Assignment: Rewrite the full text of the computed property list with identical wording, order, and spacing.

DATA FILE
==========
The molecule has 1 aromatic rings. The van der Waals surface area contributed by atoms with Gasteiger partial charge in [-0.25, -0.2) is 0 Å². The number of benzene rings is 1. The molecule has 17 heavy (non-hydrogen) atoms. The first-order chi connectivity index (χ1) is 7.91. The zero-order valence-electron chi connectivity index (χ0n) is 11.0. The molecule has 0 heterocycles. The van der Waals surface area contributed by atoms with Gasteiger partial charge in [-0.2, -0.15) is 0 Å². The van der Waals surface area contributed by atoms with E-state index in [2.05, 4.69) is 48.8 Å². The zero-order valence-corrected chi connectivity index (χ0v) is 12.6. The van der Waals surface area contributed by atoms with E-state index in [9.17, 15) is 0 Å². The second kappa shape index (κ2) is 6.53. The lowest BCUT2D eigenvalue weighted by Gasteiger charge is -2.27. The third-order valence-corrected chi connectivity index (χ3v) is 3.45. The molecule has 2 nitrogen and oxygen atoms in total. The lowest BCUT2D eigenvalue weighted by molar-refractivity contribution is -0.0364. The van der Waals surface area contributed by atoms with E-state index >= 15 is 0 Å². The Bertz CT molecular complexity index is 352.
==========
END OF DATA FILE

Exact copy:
The molecule has 1 aromatic rings. The van der Waals surface area contributed by atoms with Gasteiger partial charge in [-0.25, -0.2) is 0 Å². The number of benzene rings is 1. The molecule has 17 heavy (non-hydrogen) atoms. The first-order chi connectivity index (χ1) is 7.91. The zero-order valence-electron chi connectivity index (χ0n) is 11.0. The molecule has 0 heterocycles. The van der Waals surface area contributed by atoms with Gasteiger partial charge in [-0.2, -0.15) is 0 Å². The van der Waals surface area contributed by atoms with E-state index in [2.05, 4.69) is 48.8 Å². The zero-order valence-corrected chi connectivity index (χ0v) is 12.6. The van der Waals surface area contributed by atoms with E-state index in [9.17, 15) is 0 Å². The second kappa shape index (κ2) is 6.53. The lowest BCUT2D eigenvalue weighted by Gasteiger charge is -2.27. The third-order valence-corrected chi connectivity index (χ3v) is 3.45. The molecule has 2 nitrogen and oxygen atoms in total. The lowest BCUT2D eigenvalue weighted by molar-refractivity contribution is -0.0364. The van der Waals surface area contributed by atoms with E-state index >= 15 is 0 Å². The Bertz CT molecular complexity index is 352.